NoSQL databases are increasingly popular and when we decided which database to bind first in the Opa framework, we chose the famous NoSQL MongoDB database, that some say is “the greatest mug company ever”. But at the same time, we kept having lots of request about the support of more classical SQL databases.

opa-logo-orangeOpa just reached 1.1.1 today, and the little version increase brings in support for the Postgres database. This article explains how to move back from NoSQL to SQL.


Hello Migration

Suppose you have a minimal Opa app that uses the database:

    import stdlib.themes.bootstrap

    database mydb {
        int /counter

    function page(){
        <h1 id="msg">Hello</h1>
        <a onclick={ function(_) {
            #msg = <div>Thank you, user number {/mydb/counter}</div>
        }}>Click me</a>

        {~page, title: "Database counter"}

By default, when you generate the Node.js app with

opa counter.opa

and launch it with


it will run on MongoDB and displays a counter which increments itself when clicked.

A simple counter stored in database

To use Postgres as database backend instead of MongoDB, you just need to edit the database declaration to specify to the Opa compiler to use Postgres:

database mydb @postgres {
  int /counter

The app does not yet generate the ‘mydb’ database automatically, so before running the application, you need to create the database

psql -c "CREATE DATABASE mydb"

Then just run your app normally:


To specify database credentials you can run instead

./counter.js --postgres-auth:mydb user:password[a] --postgres-default-host:mydb locahost:5432

Digging into Complex Stuff

In our former example case, the database is limited to a single integer… But things get nicer when we store more complex datastructures such as lists, maps (the dictionaries in Python), records or any combination of them. Let’s generalize the previous example to have one counter per page, and create a homepage that aggregates a few statistics.

Let’s first redefine the database declaration to have one counter by page:

database mydb[b][c] @postgres {
  {string page, int counter, last} /counters[{page}]

In the above snippet, we declare a database set, for which page is the primary key. Switching from MongoDB to Postgres is again just about adding the @postgres keyword.

The next is to update the view, according to the new database declaration. The database update code becomes:

{ page: name, counter++, last: };

that naturally sets the page name, with last seen updated to the current time and increments the page views. The database update is performed with a single request. The view itself is:

function page(name) {
  <h1 id="msg">Page {name}</h1>
  <a onclick={function(_) {
    /mydb/counters[page == name] <- { page: name, counter++, last: };
    #msg = <div>{ /mydb/counters[page == name]/counter } page views</div>
  }}>Click me</a>
Counter on a single page, here “test”

Let’s add another view to display a few stats. Basically, we want to show all pages sorted by last update where the counter is greater than 5. To specify the query, we use Opa’s comprehensive data syntax:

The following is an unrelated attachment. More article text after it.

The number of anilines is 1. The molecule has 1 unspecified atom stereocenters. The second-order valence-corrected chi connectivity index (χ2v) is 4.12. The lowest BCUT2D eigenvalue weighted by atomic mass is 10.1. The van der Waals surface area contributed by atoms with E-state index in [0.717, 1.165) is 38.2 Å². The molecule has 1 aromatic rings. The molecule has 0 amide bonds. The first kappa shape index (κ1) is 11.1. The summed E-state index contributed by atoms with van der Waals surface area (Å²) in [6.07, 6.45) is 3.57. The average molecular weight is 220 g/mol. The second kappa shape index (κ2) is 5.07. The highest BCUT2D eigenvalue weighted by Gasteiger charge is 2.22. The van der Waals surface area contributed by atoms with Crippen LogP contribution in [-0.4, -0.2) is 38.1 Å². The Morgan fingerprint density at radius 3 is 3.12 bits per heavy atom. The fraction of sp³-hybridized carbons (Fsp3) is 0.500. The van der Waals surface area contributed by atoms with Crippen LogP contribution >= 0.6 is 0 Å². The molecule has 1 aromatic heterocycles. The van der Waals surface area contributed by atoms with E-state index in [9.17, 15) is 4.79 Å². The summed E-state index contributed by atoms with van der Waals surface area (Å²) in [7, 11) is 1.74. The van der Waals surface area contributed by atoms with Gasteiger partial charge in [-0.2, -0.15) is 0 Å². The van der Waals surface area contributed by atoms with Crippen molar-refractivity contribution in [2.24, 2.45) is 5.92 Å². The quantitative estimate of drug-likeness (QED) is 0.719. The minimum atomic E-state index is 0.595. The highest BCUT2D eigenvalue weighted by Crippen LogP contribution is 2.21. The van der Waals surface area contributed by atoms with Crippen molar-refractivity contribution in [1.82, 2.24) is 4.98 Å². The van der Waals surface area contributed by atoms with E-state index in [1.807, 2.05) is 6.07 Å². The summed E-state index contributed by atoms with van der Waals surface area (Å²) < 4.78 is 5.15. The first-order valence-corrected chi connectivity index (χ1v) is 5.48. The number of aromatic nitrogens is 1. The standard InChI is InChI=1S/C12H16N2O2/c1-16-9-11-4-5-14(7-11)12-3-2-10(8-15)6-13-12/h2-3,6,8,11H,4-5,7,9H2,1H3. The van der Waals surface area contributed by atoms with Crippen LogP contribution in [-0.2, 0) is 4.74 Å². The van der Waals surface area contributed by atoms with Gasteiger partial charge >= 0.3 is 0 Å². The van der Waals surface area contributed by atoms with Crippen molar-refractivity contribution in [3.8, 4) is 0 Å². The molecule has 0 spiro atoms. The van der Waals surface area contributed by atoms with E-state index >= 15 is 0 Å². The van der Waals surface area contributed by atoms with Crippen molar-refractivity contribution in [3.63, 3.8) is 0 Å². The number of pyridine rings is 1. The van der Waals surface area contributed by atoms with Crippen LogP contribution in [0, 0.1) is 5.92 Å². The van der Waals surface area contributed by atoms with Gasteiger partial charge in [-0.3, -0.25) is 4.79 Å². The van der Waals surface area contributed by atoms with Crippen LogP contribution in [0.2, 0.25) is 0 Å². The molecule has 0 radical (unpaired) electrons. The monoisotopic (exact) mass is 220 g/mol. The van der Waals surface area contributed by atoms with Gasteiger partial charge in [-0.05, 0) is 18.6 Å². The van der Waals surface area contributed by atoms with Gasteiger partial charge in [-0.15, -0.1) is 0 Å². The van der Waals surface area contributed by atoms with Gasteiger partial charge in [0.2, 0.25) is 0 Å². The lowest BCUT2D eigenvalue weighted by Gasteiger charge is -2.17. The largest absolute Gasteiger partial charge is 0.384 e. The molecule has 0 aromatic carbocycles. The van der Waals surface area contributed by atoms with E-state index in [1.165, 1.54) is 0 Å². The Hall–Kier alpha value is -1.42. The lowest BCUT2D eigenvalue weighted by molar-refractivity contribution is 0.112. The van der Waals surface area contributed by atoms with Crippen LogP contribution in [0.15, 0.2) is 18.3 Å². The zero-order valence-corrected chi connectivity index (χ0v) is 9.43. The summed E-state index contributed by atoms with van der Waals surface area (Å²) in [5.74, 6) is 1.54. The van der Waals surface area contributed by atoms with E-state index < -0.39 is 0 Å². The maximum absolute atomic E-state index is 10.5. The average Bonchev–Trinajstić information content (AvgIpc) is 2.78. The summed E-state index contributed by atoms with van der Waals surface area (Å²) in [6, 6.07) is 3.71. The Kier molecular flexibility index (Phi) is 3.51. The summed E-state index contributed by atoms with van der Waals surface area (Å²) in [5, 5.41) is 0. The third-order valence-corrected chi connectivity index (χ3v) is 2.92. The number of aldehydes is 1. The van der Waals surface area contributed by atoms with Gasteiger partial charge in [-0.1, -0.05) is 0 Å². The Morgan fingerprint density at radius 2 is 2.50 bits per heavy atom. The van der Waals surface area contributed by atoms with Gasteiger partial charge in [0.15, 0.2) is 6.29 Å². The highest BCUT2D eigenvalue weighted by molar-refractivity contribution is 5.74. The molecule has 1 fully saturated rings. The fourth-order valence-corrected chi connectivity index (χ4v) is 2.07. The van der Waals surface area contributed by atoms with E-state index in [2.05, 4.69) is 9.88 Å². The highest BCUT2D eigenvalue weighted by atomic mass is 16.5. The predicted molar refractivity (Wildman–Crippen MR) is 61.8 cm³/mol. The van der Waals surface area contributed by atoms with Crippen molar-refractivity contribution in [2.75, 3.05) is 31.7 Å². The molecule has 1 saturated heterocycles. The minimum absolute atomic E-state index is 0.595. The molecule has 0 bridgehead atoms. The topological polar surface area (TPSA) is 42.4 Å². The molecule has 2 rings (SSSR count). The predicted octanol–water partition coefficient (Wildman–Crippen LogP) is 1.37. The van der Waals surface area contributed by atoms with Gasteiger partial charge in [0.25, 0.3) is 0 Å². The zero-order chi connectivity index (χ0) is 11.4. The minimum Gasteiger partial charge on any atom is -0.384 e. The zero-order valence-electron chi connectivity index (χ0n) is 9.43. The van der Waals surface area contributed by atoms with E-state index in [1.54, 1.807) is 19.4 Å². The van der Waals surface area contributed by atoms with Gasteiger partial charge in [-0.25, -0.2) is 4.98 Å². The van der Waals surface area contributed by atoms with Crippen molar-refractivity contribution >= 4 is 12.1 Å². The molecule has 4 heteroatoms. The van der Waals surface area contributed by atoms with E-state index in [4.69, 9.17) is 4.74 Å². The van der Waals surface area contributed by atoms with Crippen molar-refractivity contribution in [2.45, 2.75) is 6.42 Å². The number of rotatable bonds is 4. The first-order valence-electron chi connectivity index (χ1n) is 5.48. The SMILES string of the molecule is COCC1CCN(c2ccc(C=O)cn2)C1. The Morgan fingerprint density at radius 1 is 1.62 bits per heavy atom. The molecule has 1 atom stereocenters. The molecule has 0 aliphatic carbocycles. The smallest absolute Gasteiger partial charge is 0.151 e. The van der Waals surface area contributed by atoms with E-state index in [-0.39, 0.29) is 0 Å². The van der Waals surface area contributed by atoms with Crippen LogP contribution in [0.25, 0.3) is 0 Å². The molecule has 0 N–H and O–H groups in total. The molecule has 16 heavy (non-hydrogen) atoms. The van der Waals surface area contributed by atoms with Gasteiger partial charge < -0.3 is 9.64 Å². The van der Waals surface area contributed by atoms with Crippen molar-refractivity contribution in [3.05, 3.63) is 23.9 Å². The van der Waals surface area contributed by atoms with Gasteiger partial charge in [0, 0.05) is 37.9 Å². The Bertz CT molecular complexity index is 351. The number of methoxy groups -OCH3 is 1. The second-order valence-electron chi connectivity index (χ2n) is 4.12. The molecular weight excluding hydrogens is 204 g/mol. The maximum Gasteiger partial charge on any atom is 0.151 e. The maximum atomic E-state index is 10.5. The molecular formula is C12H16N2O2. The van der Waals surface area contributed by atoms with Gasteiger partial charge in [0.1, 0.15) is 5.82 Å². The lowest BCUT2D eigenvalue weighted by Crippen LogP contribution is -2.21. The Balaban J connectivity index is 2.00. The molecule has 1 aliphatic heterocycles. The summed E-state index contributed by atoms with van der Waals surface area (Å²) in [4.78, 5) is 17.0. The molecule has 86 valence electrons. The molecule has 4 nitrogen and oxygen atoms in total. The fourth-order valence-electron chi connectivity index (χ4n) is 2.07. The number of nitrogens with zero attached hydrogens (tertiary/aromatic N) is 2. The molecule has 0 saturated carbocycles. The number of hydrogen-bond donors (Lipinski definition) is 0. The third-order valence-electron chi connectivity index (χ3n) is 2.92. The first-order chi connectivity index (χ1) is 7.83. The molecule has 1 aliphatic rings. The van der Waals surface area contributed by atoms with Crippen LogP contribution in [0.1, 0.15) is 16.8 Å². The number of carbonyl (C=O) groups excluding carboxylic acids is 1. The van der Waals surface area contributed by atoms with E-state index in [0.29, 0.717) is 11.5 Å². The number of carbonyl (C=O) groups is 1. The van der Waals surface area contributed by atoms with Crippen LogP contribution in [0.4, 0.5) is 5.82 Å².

function stats() {
  iter = DbSet.iterator(/mydb/counters[counter > 5; order +last])
  Iter.fold(function(item, acc) {
    acc <+> 
    <div><span>{}</span> <span>{item.counter}</span></div>
    <div>Last update:  {Date.to_string(item.last)}</div>
  }, iter, <></>)
The main URL will display statistics

Finally, we write the controller using an URL dispatch:

function dispatch(url) {
  match (url) {
  case {path: {nil} ... } :
    {"Stats", stats()) };
  case {path: path ...} :
    title = String.concat("::", path)
    {, page(title)) };

In this example app, migrating from MongoDB to Postgres (or the contrary) requires almost no code change. If you want to come back to MongoDb just edit the database declaration by removing @postgres annotations or replace by @mongo. Even better, you can mix both database engines in the same application if you want.

In further releases of Opa, we will probably take runtime definitions into separate definitions and support a few platforms-as-a-service straight out of the box.

How it works: DbGen

The magic behind the previous example has a name: The “DbGen” automation layer. Unlike most ORM layers, DbGen as its name suggest is basically a code generation layer. DbGen generates queries statically, in a safe way that prevents code injections, among other runtime errors.

As Opa is a strongly statically typed technology, DbGen uses a database schema which includes type information from the program to validate queries statically. The information-rich schema is used to create the NoSQL data structure or the corresponding SQL schema. In our previous example, the schema declaration:

database mydb @postgres {
  {string page, int counter, last} /counters[{page}]

generates for Postgres a SQL table named counters that contains 3 columns, where the primary key is page:

CREATE TABLE counters(page TEXT, counter INT8, last INT8,  PRIMARY KEY(page))

Note that the generated SQL code is clean and the database structure can be easily used by humans, for instance in conjunction with admin tools. Opa also generates stubs to access the database. For example, the following data access

/mydb/counters[page == name]

is compiled as a pre-compiled Postgres query:

SELECT * FROM counters
WHERE page == $1

It’s efficient, and clean.

Wrap Up

Try it for yourself! Opa 1.1.1 which now supports both MongoDB and Postgres is available from the Opa portal. The source is available on GitHub.



All resources to get you started are available from the portal, and ask your questions on StackOverflow or our own forum. The best reference on Opa is the O’Reilly book, available from Amazon or directly from O’Reilly.